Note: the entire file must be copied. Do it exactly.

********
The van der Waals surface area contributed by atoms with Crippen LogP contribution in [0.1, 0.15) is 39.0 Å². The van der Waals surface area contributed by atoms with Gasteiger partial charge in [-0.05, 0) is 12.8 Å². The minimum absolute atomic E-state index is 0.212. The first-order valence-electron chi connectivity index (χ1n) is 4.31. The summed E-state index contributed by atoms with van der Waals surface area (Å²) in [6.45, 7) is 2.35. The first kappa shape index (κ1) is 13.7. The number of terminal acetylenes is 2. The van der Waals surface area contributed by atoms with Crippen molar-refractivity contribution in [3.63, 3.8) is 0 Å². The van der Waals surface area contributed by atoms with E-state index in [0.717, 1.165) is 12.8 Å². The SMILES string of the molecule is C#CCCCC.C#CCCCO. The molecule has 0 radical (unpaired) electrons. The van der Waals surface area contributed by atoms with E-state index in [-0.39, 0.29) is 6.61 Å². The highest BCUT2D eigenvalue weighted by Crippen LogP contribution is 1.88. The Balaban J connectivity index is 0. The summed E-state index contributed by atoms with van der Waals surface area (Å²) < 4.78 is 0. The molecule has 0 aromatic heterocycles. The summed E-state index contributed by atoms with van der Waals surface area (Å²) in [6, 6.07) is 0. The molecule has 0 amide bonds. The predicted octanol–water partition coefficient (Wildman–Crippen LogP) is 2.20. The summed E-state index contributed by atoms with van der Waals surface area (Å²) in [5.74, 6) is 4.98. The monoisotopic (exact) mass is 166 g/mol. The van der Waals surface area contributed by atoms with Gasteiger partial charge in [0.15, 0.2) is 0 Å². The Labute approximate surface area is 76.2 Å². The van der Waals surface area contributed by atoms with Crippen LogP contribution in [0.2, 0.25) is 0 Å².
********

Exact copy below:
The van der Waals surface area contributed by atoms with Crippen LogP contribution in [0.1, 0.15) is 39.0 Å². The van der Waals surface area contributed by atoms with Gasteiger partial charge in [-0.05, 0) is 12.8 Å². The minimum absolute atomic E-state index is 0.212. The first-order valence-electron chi connectivity index (χ1n) is 4.31. The summed E-state index contributed by atoms with van der Waals surface area (Å²) in [6.45, 7) is 2.35. The first kappa shape index (κ1) is 13.7. The number of terminal acetylenes is 2. The van der Waals surface area contributed by atoms with Crippen molar-refractivity contribution in [3.63, 3.8) is 0 Å². The van der Waals surface area contributed by atoms with E-state index in [0.717, 1.165) is 12.8 Å². The SMILES string of the molecule is C#CCCCC.C#CCCCO. The molecule has 0 radical (unpaired) electrons. The van der Waals surface area contributed by atoms with E-state index in [-0.39, 0.29) is 6.61 Å². The highest BCUT2D eigenvalue weighted by Crippen LogP contribution is 1.88. The Balaban J connectivity index is 0. The summed E-state index contributed by atoms with van der Waals surface area (Å²) < 4.78 is 0. The molecule has 0 aromatic heterocycles. The summed E-state index contributed by atoms with van der Waals surface area (Å²) in [6, 6.07) is 0. The molecule has 0 amide bonds. The predicted octanol–water partition coefficient (Wildman–Crippen LogP) is 2.20. The summed E-state index contributed by atoms with van der Waals surface area (Å²) in [5.74, 6) is 4.98. The monoisotopic (exact) mass is 166 g/mol. The van der Waals surface area contributed by atoms with Gasteiger partial charge in [0.15, 0.2) is 0 Å². The Labute approximate surface area is 76.2 Å². The van der Waals surface area contributed by atoms with Crippen LogP contribution in [0.2, 0.25) is 0 Å².